• Number of positive court orders obtained
    • Media coverage
    • Number of people benefited in cases on atrocities against Dalits

    Aim 3

    Training over 100 advocates from the victim community to be able to fight for justice.


    » Training in theory and practice of PIL and other litigation for atrocities and rapes.

    What success will look like

    Success will be demonstrated by

    • Training meeting reports
    • List of participants
    • Media coverage
    • Number of atrocities cases taken up by lawyers

    Aim 4

    Care, counselling, support and shelter for 150 homeless girls and women victims of violence.


    » Outreach - this is done to find runaway girls in the nearby railway terminus before they are picked up by traffickers or others.
    » Counselling - providing individual counselling for these girls and women so they can understand and come to terms with what has happened.
    » Day and Night shelter - providing a safe and protective environment for girls to stay when they have nowhere else to go.
    » Health and Nutrition - health check ups of physical and psychological wellbeing, and provision of nutritious food 3 times a day.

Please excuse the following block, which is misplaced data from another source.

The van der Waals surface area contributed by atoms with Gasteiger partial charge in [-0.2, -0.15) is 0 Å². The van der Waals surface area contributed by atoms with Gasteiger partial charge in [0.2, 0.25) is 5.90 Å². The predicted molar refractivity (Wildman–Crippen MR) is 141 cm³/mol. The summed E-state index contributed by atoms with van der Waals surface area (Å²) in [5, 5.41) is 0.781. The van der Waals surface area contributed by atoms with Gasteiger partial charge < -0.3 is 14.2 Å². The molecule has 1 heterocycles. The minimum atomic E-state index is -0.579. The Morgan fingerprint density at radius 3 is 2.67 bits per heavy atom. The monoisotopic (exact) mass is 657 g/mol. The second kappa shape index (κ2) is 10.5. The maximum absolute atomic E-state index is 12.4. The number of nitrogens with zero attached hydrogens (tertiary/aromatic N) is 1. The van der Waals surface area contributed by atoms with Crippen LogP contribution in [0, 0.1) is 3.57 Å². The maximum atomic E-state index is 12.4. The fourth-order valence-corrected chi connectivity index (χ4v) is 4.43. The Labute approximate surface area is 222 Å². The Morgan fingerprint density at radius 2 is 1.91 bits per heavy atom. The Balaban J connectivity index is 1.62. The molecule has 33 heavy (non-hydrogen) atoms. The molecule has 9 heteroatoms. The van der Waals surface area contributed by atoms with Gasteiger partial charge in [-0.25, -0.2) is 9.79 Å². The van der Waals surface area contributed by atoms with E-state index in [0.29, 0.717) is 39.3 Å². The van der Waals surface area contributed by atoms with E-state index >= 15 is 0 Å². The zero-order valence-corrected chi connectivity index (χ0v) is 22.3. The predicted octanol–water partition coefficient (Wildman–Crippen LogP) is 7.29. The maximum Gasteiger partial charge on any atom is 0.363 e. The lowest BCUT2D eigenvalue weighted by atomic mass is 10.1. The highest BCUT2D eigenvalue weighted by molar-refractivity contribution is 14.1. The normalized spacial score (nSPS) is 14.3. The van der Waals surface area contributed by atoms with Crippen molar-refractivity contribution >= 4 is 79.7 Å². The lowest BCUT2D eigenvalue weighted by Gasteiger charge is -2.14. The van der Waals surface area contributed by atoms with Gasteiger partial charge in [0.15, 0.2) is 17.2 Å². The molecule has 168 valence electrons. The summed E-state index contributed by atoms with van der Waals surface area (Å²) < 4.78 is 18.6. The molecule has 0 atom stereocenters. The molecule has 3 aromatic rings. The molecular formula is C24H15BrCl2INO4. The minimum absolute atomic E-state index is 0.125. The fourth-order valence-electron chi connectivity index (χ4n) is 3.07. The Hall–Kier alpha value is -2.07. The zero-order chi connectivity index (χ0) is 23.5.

What success will look like

    Girls will be healthy, informed, independent and able to make a new life for themselves.

  • Impact


    The filing of Public Interest Litigations will bring national attention to those cases.

    Individual litigation will provide justice in those individual cases but also set social and legal precedents.

    The training of community activists will give power back to those communities to be able to redress caste based violence and atrocities.

    Girls would find the support and confidence to find new lives for themselves. Urja also influences local government departments handling such issues.


    Risks include assaults by dominant communities during and after litigation and pressure from state governments preventing the victims from seeking justice.

    HRLN are very experienced however in training activists and creating networks so that such risks are mitigated.

    The main risks for the rehabilitation of the girls can come from abusive families who want them to come back, as well as pimps and traffickers in Mumbai. Urja however, has a good relationship with local authorities.